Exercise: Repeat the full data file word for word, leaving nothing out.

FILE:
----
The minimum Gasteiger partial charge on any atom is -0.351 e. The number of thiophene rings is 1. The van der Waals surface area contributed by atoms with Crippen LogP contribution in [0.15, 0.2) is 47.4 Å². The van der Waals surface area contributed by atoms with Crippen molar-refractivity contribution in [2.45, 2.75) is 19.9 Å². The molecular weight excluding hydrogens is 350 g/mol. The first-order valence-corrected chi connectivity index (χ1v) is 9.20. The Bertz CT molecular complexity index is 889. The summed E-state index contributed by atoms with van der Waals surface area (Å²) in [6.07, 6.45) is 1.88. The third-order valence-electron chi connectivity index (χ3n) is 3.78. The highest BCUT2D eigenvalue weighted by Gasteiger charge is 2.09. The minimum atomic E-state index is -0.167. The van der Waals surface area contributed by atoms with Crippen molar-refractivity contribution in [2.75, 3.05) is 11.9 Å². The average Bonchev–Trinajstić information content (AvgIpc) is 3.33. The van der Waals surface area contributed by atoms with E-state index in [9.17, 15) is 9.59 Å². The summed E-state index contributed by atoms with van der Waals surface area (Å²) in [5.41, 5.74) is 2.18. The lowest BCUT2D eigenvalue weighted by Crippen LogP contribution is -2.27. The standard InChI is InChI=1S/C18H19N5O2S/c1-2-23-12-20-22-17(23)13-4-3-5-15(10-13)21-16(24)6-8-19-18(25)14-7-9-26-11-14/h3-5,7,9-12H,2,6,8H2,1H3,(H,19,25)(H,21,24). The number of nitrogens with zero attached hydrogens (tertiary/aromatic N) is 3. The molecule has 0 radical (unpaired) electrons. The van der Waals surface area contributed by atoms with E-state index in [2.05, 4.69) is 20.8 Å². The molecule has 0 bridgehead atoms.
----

The minimum Gasteiger partial charge on any atom is -0.351 e. The number of thiophene rings is 1. The van der Waals surface area contributed by atoms with Crippen LogP contribution in [0.15, 0.2) is 47.4 Å². The van der Waals surface area contributed by atoms with Crippen molar-refractivity contribution in [2.45, 2.75) is 19.9 Å². The molecular weight excluding hydrogens is 350 g/mol. The first-order valence-corrected chi connectivity index (χ1v) is 9.20. The Bertz CT molecular complexity index is 889. The summed E-state index contributed by atoms with van der Waals surface area (Å²) in [6.07, 6.45) is 1.88. The third-order valence-electron chi connectivity index (χ3n) is 3.78. The highest BCUT2D eigenvalue weighted by Gasteiger charge is 2.09. The minimum atomic E-state index is -0.167. The van der Waals surface area contributed by atoms with Crippen molar-refractivity contribution in [2.75, 3.05) is 11.9 Å². The average Bonchev–Trinajstić information content (AvgIpc) is 3.33. The van der Waals surface area contributed by atoms with E-state index in [9.17, 15) is 9.59 Å². The summed E-state index contributed by atoms with van der Waals surface area (Å²) in [5.41, 5.74) is 2.18. The lowest BCUT2D eigenvalue weighted by Crippen LogP contribution is -2.27. The standard InChI is InChI=1S/C18H19N5O2S/c1-2-23-12-20-22-17(23)13-4-3-5-15(10-13)21-16(24)6-8-19-18(25)14-7-9-26-11-14/h3-5,7,9-12H,2,6,8H2,1H3,(H,19,25)(H,21,24). The number of nitrogens with zero attached hydrogens (tertiary/aromatic N) is 3. The molecule has 0 radical (unpaired) electrons. The van der Waals surface area contributed by atoms with E-state index in [2.05, 4.69) is 20.8 Å². The molecule has 0 bridgehead atoms.